Bertha von Suttner

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Bertha von Suttner was awarded the Nobel Peace Prize for her courageous opposition to the horrors of war.

Bertha von Suttner
Bertha von Suttner Photo from the Nobel Foundation archive.

Full name: Baroness Bertha Sophie Felicita von Suttner, née Countess Kinsky von Chinic und Tettau
Born: 19 June 1843 in Prague, Austrian Empire (now Czech Republic)
Died: 21 June 1914 in Vienna, Austria

The first woman to receive the peace prize

Peace advocates in Europe and the USA rejoiced when Austrian baroness Bertha von Suttner received the peace prize in 1905. Her 1889 novel Lay Down Your Arms! brought her worldwide renown. A scathing critique of war and militarism, the book appeared in numerous editions in several languages. In a short time she became one of the leaders of the international peace movement, helping to found the Austrian Peace Union and participating at peace congresses in Europe and the USA. Her energy and conviction made her a central figure in these male-dominated fora. At the dawn of the 20th century, few could write or speak about peace and disarmament with greater authority than Bertha von Suttner. She firmly believed that social development would lead to peace and happiness. She said, “From beneath the old, the new and promising is breaking through.”

"Quite apart from the peace movement … there is taking place in the world a process of internationalization and unification. Factors contributing to the development of this process are technical inventions, improved communications, economic interdependence, and closer international relations."

- Bertha von Suttner, Nobel Lecture, 18 April 1906. Quoted from 'Nobel Lectures Peace 1901-25'.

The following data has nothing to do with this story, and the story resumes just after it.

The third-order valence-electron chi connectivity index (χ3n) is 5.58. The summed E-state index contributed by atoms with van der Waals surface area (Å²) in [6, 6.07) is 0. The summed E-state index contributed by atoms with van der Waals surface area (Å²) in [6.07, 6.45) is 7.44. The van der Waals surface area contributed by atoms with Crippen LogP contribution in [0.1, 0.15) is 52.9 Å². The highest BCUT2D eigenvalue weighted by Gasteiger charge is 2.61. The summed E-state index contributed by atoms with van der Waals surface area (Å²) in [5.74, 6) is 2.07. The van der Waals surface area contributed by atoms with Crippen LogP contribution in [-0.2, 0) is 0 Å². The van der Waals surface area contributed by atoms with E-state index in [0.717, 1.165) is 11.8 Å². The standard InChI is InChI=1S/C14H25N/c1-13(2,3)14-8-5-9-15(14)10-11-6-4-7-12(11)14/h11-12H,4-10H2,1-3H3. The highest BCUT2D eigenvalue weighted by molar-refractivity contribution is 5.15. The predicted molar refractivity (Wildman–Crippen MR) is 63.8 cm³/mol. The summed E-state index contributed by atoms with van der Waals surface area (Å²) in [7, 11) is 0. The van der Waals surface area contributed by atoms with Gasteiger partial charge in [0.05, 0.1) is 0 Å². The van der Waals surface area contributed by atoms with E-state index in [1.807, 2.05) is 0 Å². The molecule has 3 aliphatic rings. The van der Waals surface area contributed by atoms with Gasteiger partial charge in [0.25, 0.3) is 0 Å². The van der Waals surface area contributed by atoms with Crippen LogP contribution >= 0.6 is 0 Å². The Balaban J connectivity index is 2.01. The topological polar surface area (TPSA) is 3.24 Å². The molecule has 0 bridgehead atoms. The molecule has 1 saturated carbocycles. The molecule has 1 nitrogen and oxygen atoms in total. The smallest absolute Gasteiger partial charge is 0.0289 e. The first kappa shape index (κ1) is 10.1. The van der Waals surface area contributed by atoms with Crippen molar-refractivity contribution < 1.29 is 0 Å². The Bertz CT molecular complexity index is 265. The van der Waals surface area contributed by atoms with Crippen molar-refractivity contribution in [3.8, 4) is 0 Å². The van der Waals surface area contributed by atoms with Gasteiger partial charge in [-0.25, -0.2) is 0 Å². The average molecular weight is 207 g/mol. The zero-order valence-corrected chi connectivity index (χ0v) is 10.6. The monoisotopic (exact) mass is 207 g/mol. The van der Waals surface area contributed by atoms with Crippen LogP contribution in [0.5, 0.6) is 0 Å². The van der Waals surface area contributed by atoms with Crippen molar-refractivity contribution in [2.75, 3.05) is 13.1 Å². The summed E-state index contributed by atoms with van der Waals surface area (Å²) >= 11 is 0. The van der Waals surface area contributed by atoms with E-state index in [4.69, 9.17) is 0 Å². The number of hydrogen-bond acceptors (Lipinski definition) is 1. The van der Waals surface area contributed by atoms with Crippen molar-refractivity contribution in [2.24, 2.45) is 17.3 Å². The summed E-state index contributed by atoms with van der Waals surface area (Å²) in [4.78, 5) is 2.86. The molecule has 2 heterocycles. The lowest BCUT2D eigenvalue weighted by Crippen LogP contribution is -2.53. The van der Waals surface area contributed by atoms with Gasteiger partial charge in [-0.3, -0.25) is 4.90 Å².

Futurist optimism
The belief that living conditions for humankind will improve in the future. This notion was especially popular in the West before WWI due to innovations in science and research and international treaties aimed at preventing war.

Lay down your arms!

The novel’s heroine is the beautiful Martha, daughter of an Austrian general. An officer’s wife, she is widowed at a young age and left with a young son. She again marries an officer and again sees her husband head off to war. A cholera epidemic after the war costs Martha’s father and siblings their lives, but her husband survives and the two decide to dedicate their lives to the cause of peace. Bertha von Suttner’s book describes the horrors of war: “The wounded man’s face was no longer human. His lower jaw had been shot away entirely and one eye hung down his cheek. There was a sickly-sweet stench of blood and pus …”

Bertha von Suttner and Alfred Nobel

Bertha was born Countess Kinski von Chinic und Tettau, but her family lacked wealth. She took employment as governess for the family of Baron von Suttner in Vienna. Bertha fell in love with Arthur, the son of the house, but was forced to leave when the relationship was discovered. In 1876, she became Alfred Nobel’s secretary and housekeeper in Paris. However, she resigned after one week to elope with her beloved Arthur. She and Alfred Nobel developed a life-long friendship, corresponding frequently. There is little doubt that Bertha von Suttner played a major role in inspiring Alfred Nobel to establish the peace prize.